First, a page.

Point To Point
As demand has risen in both brick-and-mortar and e-commerce supply chains, shippers have been faced with a challenge. Smaller and more frequent orders mean shorter lead times and less product to fill a truck. That forces consumer packaged goods (CPG) shippers to use less-than-truckload services more often.
But the unavoidable reality is that LTL remains more expensive than dry van truckload services. It’s simple economics: the higher the volume, the lower the cost per unit. Now, the question shippers face is how to keep costs low while delivering the smaller, more frequent volumes retailers demand.
One answer is: freight consolidation.
What Is Freight Consolidation?
As the name suggests, freight consolidation is a practice where shippers combine multiple LTL shipments heading to the same geographical area into truckload shipments.
Consolidating freight allows shippers to make the most of higher volumes by either batching their own similar freight or coordinating with other shippers who have product headed in the same direction. Once these combined shipments arrive, they’re broken back down to LTL and delivered to their destination.
What Are The Benefits of Shipment Consolidation?
In an increasingly dynamic and consumer-driven market, shipment consolidation has become increasingly more common. There are several good reasons why.
1.) Reduced Shipping Costs
The most obvious benefit to consolidating freight is lower costs. When a shipment only fills up part of a truck, you’re still covering the fuel surcharge, the driver’s wage, the scheduling, and other costs for the full capacity. However, by increasing the volume, you decrease the cost per unit.
2.) Reduced Freight Damages
Freight that’s palletized and properly packaged together is far less likely to be jostled and damaged. Also, LTL freight on a traditional route will be moved frequently due to multiple loading and unloading points. When a shipment is consolidated with others en route to the same destination, these “in-between” loading and unloading stops are eliminated.
For tips for reducing freight damages, check out our article on the rigors of freight in transit.
3.) Reduced Emissions
In addition to lowering fuel costs, using fewer trucks also means lower fuel emissions. Instead of spreading smaller shipments across multiple trucks, a shipper can consolidate everything into one – effectively slashing their carbon footprint.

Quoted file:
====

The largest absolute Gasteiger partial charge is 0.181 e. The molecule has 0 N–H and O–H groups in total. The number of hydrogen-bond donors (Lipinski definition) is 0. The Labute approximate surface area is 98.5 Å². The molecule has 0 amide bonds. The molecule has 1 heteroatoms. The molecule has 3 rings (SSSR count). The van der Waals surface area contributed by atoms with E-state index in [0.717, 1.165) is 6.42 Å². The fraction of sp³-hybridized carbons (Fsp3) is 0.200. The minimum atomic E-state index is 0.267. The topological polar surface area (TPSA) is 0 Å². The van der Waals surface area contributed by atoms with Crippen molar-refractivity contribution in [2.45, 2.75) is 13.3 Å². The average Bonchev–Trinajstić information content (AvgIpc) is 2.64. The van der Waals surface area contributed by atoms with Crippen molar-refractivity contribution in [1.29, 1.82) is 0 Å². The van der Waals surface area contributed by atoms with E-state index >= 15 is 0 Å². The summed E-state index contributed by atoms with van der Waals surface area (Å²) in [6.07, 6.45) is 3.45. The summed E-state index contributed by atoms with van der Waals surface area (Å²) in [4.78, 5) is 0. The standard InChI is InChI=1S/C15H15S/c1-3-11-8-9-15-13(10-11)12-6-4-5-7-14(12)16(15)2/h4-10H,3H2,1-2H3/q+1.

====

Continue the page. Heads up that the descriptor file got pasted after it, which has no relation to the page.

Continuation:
Want to learn more about reducing your supply chain's environmental footprint? Read our article about how carriers can help you ship green.
4.) Streamlined Transit
Consolidated LTL freight functions much like a truckload shipment, in that there are no in-between stops. This helps streamline transit times, which is invaluable in the fast-moving world of retail supply chains, where lead times are often short.
5.) Less Dock Congestion
An overcrowded dock can create serious issues for shippers – from detention times to late shipments. By consolidating LTL freight, fewer trucks are used. That means fewer backups and delays. This benefits drivers as well, since the last thing they want is unnecessary “wait time” counting against their hours of service.
6.) More Transparency
Tracing a high volume of LTL shipments presents challenges, as each one has its own unique tracking number. With shipment consolidation, multiple shipments spend the majority of time on a single tracking number – only breaking out separately for the final delivery.
Challenges to Consider
Yet, for all the benefits of consolidating shipments, there are drawbacks as well.
1.) Complicated Scheduling
The amount of communication required for a freight consolidation is obviously far higher than that for more traditional freight. Until a system is in place, it can take a great deal of effort to keep both carriers and shippers on the same page. Confusion can lead to rescheduling and a great deal of lost time, so proper planning is crucial.
2.) Short Lead Times
Consumer demand is at an all time high, which means lead times are at an all time low. This creates a huge challenge for freight consolidation. Retailers expect immediate order fulfillment, so implementing a strategy that allows for rapid and organized shipment consolidation – either internally or with other shippers – has to be job one.
Replicating Domestic Success With International Freight Consolidation
The same strategy used domestically can also be replicated on the international side of the supply chain. A less than container load (LCL) is the international equivalent of an LTL shipment. One of the major differences between LCL and LTL shipments is the cost. As you could imagine, it costs more to ship across an ocean than it does across a state border.
Service providers, such as Averitt, that handle numerous international shippers can provide cargo consolidation solutions. This allows importers and exporters to reduce their costs by consolidating LCL shipments into a full container. Averitt's Asia Express services is an example of international freight consolidation.
Making Freight Consolidation Work For Your Business
Consolidating shipments is an incredibly useful tool for shippers and carriers alike. Likewise, it’s never been more necessary than it is now. As the economy grows and technology continues to improve, the reasons to implement a shipment consolidation strategy will only increase.
For more information on useful freight strategies, check out our article on pool distribution.